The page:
The Sculptress – Book Review

May 1917 The elegant streets of Boston are thousands of miles away from the carnage of the Western Front. Yet even here, amid the clatter of horse-drawn carriages and automobiles, it is impossible to ignore the war raging across Europe. Emma Lewis Swan’s husband, Tom, has gone to France, eager to do his duty as a surgeon. Emma, a sculptor, has stayed behind, pursuing her art despite being dismissed by […]

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Amy’s March 2022 Reads

In March, my soul was stirred, my brain engaged, and my funny bone tickled. I hope you find something wonderful to read on this list!   West with Giraffes By Lynda Rutledge “Few true friends have I known and two were giraffes…” Inspired by true events, this part adventure, part historical saga and part coming-of-age love story follows Woodrow Wilson Nickel as he recalls his journey in 1938 to deliver Southern […]

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West with Giraffes – Book Review

“Few true friends have I known and two were giraffes…” Inspired by true events, this part adventure, part historical saga and part coming-of-age love story follows Woodrow Wilson Nickel as he recalls his journey in 1938 to deliver Southern California’s first giraffes to the San Diego Zoo. Woodrow Wilson Nickel, age 105, feels his life ebbing away. But when he learns giraffes are going extinct, he recalls the unforgettable experience […]

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Out of the Cave – Book Review

I’ve shared little of my journey with depression on my blog or social media, and I won’t get into in depth now, other than to say that it has sometimes been crushing. That’s one reason I enjoy reading so much—a good novel can whisk me away to another place, another time.   It’s time to get your life back. It’s time to stop pretending that Christians don’t get depressed. It’s […]

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God’s Smuggler – Book Review

Would I have the faith to trust God to provide for ALL my needs? If I’m being honest, I doubt I could do it. Yet in God’s Smuggler, God repeatedly answered Brother Andrew’s faithful prayers as the missionary smuggled Bibles to believers behind the Iron Curtain and throughout the Middle East, China, and Korea. God’s guidance was miraculous. “Suppose on the other hand that I were to discover God to […]

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The Maid – Book Review

Molly Gray is not like everyone else. She struggles with social skills and misreads the intentions of others. Her gran used to interpret the world for her, codifying it into simple rules that Molly could live by. Then Gran dies, and twenty-five-year-old Molly has been navigating life’s complexities all by herself. She throws herself into her gratifying work as a maid at a posh hotel. She delights in donning her crisp […]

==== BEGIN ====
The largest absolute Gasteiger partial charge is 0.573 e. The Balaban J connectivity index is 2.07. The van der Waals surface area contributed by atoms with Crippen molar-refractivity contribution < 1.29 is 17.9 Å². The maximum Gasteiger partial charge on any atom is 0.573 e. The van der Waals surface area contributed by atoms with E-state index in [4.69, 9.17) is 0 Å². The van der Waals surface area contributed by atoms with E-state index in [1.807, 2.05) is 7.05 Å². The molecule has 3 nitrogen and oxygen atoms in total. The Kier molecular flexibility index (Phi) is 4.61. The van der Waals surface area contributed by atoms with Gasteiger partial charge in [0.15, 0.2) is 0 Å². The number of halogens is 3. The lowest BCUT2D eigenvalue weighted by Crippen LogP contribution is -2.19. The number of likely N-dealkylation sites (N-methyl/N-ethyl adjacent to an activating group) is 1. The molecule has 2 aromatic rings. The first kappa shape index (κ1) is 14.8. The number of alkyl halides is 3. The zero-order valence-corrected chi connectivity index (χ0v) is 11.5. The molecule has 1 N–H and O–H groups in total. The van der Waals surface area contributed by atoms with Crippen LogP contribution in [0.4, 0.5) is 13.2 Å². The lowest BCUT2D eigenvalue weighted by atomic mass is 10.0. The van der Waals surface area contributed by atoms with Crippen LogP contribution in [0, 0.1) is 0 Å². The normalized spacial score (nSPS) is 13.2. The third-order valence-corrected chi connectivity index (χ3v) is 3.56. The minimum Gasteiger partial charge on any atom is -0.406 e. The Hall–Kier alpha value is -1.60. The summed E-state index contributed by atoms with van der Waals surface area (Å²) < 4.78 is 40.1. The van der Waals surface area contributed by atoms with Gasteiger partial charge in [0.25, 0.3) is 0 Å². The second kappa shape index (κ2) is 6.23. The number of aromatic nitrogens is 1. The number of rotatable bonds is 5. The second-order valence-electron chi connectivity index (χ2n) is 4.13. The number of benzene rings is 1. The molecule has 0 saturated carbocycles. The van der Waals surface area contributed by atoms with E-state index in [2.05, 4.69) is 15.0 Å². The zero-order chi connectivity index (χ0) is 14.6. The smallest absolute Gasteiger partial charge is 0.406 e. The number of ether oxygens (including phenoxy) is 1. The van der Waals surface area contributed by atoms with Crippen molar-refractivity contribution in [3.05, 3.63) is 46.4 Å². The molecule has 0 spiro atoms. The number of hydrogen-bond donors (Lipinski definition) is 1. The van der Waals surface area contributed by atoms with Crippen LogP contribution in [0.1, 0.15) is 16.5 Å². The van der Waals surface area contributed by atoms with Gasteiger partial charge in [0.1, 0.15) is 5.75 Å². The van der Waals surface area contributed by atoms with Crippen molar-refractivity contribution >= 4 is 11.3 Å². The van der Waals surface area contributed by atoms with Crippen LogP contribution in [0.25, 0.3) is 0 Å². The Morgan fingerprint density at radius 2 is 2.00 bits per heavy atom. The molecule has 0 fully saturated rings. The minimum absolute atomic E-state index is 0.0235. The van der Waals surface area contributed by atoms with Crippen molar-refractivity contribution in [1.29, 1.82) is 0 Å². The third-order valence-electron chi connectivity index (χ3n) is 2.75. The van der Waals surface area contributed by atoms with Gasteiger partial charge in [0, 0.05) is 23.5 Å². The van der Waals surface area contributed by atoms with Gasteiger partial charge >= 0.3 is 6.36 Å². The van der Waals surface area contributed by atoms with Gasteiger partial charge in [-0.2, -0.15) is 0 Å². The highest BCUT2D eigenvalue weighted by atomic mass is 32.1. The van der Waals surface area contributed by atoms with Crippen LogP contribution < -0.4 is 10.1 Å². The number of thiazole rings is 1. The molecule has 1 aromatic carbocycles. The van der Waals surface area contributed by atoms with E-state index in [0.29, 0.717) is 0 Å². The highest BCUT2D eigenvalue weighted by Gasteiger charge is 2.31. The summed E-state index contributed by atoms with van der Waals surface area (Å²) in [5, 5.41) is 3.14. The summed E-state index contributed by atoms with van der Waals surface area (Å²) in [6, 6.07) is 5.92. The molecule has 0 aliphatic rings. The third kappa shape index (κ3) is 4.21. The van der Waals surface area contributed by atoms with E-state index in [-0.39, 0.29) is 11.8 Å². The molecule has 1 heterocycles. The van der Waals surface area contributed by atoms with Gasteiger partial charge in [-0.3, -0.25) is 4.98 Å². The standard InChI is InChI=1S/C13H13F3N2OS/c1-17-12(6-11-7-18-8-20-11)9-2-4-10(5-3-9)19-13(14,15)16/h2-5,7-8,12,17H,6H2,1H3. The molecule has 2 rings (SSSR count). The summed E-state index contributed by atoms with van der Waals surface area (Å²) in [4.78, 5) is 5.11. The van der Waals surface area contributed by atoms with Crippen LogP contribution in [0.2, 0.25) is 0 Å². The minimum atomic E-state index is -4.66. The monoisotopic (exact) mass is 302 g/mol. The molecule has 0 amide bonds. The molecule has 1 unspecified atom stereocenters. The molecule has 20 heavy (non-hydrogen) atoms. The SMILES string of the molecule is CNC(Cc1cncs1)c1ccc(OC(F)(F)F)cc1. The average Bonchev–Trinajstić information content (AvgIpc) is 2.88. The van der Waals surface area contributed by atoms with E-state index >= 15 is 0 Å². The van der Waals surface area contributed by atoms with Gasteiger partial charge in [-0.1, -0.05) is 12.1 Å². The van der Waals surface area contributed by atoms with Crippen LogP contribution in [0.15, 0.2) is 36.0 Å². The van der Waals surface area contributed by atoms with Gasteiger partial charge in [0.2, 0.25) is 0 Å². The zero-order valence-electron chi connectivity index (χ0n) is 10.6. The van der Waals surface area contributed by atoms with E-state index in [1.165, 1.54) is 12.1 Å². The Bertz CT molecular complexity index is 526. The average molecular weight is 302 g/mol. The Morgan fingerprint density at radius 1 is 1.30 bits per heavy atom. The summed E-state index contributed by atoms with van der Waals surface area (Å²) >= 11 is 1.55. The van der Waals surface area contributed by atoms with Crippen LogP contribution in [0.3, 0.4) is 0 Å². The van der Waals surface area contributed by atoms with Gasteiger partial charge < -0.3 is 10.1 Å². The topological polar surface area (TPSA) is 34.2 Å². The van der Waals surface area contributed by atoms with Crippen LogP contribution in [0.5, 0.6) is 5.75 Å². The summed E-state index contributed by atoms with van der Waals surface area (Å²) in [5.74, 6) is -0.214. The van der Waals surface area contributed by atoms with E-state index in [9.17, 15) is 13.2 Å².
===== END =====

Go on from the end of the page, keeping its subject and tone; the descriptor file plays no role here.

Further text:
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The Saints of Swallow Hill – Book Review

So here’s why I read so much historical fiction… I learn stuff! How else would a woman from the plains of Minnesota find out about the turpentine camps of the American South during the Great Depression? Before I read The Saints of Swallow Hill, I didn’t know how turpentine was made or why North Carolina is called the Tar Heel State. Now I do, and I had the pleasure of […]

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The Magnolia Palace – Book Review

Lillian “Angelica” Carter was one of the most sought-after artists’ models in New York City, with hundreds of statues based on her figure gracing landmarks all over the city. But when her mother dies in the Spanish flu outbreak of 1919, Lillian is rudderless and desperate—the work has dried up and she is suspected of murder. So when she is hired to be the personal secretary to Helen Frick, the […]

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Made in China – Book Review

Like many of you, the last few years I’ve tried extra hard to avoid buying products made in China. It’s quite a challenge. Most websites hide the country of origin and the only way to get that information is to dig through consumer questions or call the company. After reading Made in China: A Prisoner, an SOS Letter, and the Hidden Cost of America’s Cheap Goods, I’ve become even more […]

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Hostage – Book Review

First off, let’s be clear about one thing. I’m no fan of flying–-the smell, the noise, the claustrophobia of being locked in a sardine can with strangers. I do, however, love the Biscoff cookies Delta Airlines hands out by the millions on their flights. Since I can buy those, it’s not much of a draw. But I digress… As someone who suffers from aerophobia, I was a wee bit concerned […]

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